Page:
Speaking about the upcoming Halloween holiday, DeLaney said if families decide to go door-to-door with their children, eager for candy, masks should be worn. Masks that come with costumes do not provide protection, however, and DeLaney said they don’t recommend placing cloth masks over costume masks either. Medical providers are encouraging kids to wear Halloween-themed cloth masks instead.
The Centers for Disease Control and Prevention encourages families giving out candy on Halloween not to put the candy in a bowl for children to reach into, but instead suggest placing candy into separate bags and to place the bags outside the home.
She also recommended other outdoor activities in lieu of door-to-door candy gathering.
“So an outdoor pumpkin carving. Playing some Halloween music outside or having different types of activities where people are not going to be gathering closely, or not all touching the same things, would be ideal,” DeLaney said.
There have been 148,206 confirmed cases of COVID-19 in Alabama as of Thursday, when the state added 1,052 new cases, according to the Alabama Department of Public Health. As of Thursday, 2,506 people have died in Alabama from COVID-19, 18 of which were added on Thursday.
Poll: 24 percent say that they will definitely not get a new COVID-19 vaccine
A new poll by the Pew Research Center shows that the percentage of American adults who will get the new coronavirus vaccine has dropped to just 51 percent. At least 24 percent were adamant that they will definitely not get the new vaccine, while another 25 percent answered that they will probably not take the new vaccine if and when it is approved.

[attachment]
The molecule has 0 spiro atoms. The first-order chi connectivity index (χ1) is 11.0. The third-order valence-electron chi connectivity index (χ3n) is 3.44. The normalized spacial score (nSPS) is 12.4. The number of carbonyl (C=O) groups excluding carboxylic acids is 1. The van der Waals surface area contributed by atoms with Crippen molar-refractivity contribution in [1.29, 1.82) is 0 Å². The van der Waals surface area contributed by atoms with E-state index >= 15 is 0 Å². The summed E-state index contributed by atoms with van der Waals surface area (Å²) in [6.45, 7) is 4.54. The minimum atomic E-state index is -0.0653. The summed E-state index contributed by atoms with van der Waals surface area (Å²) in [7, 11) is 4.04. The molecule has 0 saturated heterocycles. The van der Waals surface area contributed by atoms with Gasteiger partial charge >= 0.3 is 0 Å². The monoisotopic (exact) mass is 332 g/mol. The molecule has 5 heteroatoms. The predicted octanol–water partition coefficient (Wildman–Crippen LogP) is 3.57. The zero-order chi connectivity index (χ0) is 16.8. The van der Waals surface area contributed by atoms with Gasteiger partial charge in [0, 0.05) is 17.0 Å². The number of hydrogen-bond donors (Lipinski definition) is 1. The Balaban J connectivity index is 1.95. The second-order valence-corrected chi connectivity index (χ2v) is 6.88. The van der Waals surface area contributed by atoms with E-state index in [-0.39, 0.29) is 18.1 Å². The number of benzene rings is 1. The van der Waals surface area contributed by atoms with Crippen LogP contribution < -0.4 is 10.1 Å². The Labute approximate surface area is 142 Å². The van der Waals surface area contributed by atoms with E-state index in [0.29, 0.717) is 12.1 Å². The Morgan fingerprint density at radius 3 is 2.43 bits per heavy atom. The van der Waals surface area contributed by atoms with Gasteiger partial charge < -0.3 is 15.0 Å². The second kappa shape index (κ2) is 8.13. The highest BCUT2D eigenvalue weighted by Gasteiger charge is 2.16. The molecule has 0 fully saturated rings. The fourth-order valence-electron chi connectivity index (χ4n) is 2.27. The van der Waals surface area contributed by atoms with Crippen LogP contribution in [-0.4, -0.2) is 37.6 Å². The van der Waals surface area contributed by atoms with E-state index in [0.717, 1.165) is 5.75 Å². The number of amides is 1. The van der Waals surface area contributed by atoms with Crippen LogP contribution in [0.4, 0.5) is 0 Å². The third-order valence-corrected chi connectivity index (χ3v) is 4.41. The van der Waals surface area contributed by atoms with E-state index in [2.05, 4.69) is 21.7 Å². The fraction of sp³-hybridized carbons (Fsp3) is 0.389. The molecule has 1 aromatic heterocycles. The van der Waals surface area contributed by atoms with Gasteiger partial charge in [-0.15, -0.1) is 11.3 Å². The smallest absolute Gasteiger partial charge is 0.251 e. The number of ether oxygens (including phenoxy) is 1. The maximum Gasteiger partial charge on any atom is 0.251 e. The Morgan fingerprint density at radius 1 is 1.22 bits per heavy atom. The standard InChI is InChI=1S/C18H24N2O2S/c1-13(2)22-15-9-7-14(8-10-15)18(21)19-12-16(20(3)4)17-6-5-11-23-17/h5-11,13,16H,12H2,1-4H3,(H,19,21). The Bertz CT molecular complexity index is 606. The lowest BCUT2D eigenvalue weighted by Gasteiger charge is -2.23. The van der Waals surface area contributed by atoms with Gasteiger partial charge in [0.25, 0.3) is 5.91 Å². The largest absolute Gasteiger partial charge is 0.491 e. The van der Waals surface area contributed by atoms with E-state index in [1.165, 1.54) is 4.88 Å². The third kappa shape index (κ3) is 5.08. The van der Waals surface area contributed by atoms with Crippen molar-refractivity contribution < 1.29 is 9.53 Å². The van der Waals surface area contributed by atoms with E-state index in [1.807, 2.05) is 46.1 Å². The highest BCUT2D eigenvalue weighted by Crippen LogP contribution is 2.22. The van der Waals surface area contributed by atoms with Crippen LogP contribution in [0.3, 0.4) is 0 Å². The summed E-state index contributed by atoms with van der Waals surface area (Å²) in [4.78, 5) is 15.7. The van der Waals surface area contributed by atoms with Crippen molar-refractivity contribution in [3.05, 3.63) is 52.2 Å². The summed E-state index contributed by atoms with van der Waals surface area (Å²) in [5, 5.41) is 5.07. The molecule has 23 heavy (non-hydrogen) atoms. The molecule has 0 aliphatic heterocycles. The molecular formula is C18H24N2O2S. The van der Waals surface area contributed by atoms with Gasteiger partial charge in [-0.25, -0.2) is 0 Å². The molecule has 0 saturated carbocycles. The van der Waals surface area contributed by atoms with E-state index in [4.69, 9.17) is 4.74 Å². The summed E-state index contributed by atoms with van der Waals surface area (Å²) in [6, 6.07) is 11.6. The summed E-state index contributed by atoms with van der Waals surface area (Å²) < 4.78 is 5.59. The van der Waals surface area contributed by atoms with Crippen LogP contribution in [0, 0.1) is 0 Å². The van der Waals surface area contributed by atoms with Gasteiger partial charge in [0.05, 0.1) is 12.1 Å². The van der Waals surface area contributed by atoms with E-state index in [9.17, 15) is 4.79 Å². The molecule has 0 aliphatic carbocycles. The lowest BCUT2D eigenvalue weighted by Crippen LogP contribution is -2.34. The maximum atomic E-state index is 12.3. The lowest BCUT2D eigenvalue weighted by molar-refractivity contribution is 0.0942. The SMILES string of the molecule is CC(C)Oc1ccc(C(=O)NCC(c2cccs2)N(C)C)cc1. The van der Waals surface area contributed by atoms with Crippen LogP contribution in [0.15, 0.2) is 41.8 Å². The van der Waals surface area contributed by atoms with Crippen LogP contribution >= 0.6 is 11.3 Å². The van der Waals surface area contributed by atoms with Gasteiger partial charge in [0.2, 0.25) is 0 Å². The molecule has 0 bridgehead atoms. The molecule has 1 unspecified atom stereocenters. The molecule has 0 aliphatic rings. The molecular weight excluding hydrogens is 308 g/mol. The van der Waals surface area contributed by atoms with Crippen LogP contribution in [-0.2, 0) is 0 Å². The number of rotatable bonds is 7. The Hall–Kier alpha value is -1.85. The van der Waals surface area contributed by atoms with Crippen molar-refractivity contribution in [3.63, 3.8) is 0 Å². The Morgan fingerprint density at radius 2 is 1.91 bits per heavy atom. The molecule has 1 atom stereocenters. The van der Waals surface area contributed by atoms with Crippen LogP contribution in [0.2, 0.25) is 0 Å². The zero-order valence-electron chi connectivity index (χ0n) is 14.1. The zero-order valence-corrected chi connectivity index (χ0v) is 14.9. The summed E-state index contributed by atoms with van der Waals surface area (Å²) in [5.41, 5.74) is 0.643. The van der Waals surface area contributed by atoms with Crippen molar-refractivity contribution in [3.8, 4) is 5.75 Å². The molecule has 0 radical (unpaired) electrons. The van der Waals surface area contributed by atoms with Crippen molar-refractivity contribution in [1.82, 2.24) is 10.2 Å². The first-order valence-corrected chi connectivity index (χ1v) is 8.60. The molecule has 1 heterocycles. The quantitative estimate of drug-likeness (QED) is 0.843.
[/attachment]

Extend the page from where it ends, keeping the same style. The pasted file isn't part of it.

Just about half of U.S. adults, some 51 percent, now say they would definitely or probably get a vaccine to prevent COVID-19 if it were available today.
The percentage who would get the vaccine if it was available has fallen dramatically from the 72 percent who answered that they would take it back in May.
The share who say that they would definitely get a coronavirus vaccine has now dropped to just 21 percent — down from 42 percent in May. Some 30 percent answered that they would probably take the vaccine.
The vaccine is more popular with Democrats than Republicans, but those willing to get vaccinated has dropped among all demographics. Just 17 percent of those who identify as being Republican or leaning Republican say that they will definitely get the vaccine versus 24 percent for Democrats or lean Democrat.